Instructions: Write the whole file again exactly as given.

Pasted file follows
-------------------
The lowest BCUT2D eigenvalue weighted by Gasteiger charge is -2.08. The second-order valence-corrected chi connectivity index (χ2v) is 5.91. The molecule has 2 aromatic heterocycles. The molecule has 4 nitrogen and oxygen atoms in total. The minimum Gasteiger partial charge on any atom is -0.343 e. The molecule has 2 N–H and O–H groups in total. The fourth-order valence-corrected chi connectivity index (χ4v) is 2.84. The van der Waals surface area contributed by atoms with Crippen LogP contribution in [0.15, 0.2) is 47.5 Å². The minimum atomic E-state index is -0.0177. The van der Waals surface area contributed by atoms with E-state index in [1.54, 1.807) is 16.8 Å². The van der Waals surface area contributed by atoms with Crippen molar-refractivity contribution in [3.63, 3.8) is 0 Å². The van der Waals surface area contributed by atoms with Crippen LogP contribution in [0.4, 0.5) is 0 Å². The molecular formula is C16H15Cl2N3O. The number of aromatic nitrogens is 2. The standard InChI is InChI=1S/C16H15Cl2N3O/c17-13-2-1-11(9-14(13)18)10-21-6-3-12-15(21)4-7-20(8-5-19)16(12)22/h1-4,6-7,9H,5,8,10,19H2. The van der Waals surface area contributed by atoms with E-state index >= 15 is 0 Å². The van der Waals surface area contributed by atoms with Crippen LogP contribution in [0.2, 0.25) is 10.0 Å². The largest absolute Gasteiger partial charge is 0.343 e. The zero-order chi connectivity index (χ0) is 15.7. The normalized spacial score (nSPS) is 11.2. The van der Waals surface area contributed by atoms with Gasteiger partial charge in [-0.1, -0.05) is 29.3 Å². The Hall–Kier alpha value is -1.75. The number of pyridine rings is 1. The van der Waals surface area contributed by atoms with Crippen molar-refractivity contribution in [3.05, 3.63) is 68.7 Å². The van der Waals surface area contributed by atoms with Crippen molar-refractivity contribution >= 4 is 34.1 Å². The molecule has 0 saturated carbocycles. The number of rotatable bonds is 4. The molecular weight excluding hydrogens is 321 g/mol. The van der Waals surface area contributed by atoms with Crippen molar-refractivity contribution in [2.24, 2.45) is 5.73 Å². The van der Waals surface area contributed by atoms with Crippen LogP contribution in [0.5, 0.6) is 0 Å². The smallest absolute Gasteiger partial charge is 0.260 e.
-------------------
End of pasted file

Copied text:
The lowest BCUT2D eigenvalue weighted by Gasteiger charge is -2.08. The second-order valence-corrected chi connectivity index (χ2v) is 5.91. The molecule has 2 aromatic heterocycles. The molecule has 4 nitrogen and oxygen atoms in total. The minimum Gasteiger partial charge on any atom is -0.343 e. The molecule has 2 N–H and O–H groups in total. The fourth-order valence-corrected chi connectivity index (χ4v) is 2.84. The van der Waals surface area contributed by atoms with Crippen LogP contribution in [0.15, 0.2) is 47.5 Å². The minimum atomic E-state index is -0.0177. The van der Waals surface area contributed by atoms with E-state index in [1.54, 1.807) is 16.8 Å². The van der Waals surface area contributed by atoms with Crippen molar-refractivity contribution in [3.63, 3.8) is 0 Å². The van der Waals surface area contributed by atoms with Crippen LogP contribution in [0.4, 0.5) is 0 Å². The molecular formula is C16H15Cl2N3O. The number of aromatic nitrogens is 2. The standard InChI is InChI=1S/C16H15Cl2N3O/c17-13-2-1-11(9-14(13)18)10-21-6-3-12-15(21)4-7-20(8-5-19)16(12)22/h1-4,6-7,9H,5,8,10,19H2. The van der Waals surface area contributed by atoms with E-state index >= 15 is 0 Å². The van der Waals surface area contributed by atoms with Crippen LogP contribution in [0.2, 0.25) is 10.0 Å². The largest absolute Gasteiger partial charge is 0.343 e. The zero-order chi connectivity index (χ0) is 15.7. The normalized spacial score (nSPS) is 11.2. The van der Waals surface area contributed by atoms with Gasteiger partial charge in [-0.1, -0.05) is 29.3 Å². The Hall–Kier alpha value is -1.75. The number of pyridine rings is 1. The van der Waals surface area contributed by atoms with Crippen molar-refractivity contribution in [3.05, 3.63) is 68.7 Å². The van der Waals surface area contributed by atoms with Crippen molar-refractivity contribution >= 4 is 34.1 Å². The molecule has 0 saturated carbocycles. The number of rotatable bonds is 4. The molecular weight excluding hydrogens is 321 g/mol. The van der Waals surface area contributed by atoms with Crippen molar-refractivity contribution in [2.24, 2.45) is 5.73 Å². The van der Waals surface area contributed by atoms with Crippen LogP contribution in [0.5, 0.6) is 0 Å². The smallest absolute Gasteiger partial charge is 0.260 e.